Part of the
Macmillan Master Guides
appeared in December 1815, Jane Austen had already published three novels and enjoyed a modest reputation among readers and reviewers. It thus received a reasonable amount of attention from the periodicals of the day. By far the most important of the reviews was that by Sir Walter Scott in the Quarterly Review
, issued in March 1816. Scott had recently published his own earliest novels, and was to become the most important of Jane Austen’s contemporaries in fiction. Although Scott’s novels are very different from Jane Austen’s, he had the penetration to recognise that she was doing something new and doing it remarkably well. He writes:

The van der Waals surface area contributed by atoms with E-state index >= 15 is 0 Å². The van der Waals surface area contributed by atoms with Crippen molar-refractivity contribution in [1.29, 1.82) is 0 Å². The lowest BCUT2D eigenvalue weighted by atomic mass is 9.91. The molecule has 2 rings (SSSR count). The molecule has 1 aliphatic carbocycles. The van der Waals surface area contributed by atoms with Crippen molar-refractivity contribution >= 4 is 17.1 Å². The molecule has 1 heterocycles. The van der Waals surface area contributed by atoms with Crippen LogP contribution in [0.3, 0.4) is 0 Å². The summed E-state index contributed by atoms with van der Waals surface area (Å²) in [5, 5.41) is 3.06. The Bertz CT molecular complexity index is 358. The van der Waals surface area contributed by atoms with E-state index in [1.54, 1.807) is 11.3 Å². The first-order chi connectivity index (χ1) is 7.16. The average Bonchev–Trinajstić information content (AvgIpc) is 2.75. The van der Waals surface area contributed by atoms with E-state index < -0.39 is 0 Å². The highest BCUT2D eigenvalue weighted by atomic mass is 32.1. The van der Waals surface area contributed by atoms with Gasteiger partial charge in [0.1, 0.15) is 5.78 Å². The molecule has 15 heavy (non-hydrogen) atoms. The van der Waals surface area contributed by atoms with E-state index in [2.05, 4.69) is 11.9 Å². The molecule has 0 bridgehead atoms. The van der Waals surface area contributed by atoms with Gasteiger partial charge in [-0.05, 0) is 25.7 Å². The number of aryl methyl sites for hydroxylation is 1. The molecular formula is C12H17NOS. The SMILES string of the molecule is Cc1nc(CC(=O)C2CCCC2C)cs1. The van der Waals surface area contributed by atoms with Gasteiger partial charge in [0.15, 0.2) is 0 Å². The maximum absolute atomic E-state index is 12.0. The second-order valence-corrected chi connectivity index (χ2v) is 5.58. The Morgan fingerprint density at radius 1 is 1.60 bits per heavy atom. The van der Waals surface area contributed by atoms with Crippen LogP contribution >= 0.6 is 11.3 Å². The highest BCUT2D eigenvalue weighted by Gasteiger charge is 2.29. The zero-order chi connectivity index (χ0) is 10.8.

The narrative of all her novels is composed of such common occurrences as may have fallen under the observation of most folks; and her dramatis personae conduct themselves upon the motives and principles which the readers may recognize as ruling their own behhaviour and that of most of their acquaintance.
This kind of realism of incident and character, subject-matter and treatment, may strike us as nothing very remarkable, but this is because we are the heirs of a tradition now nearly two centuries old in which Jane Austen was a major influence.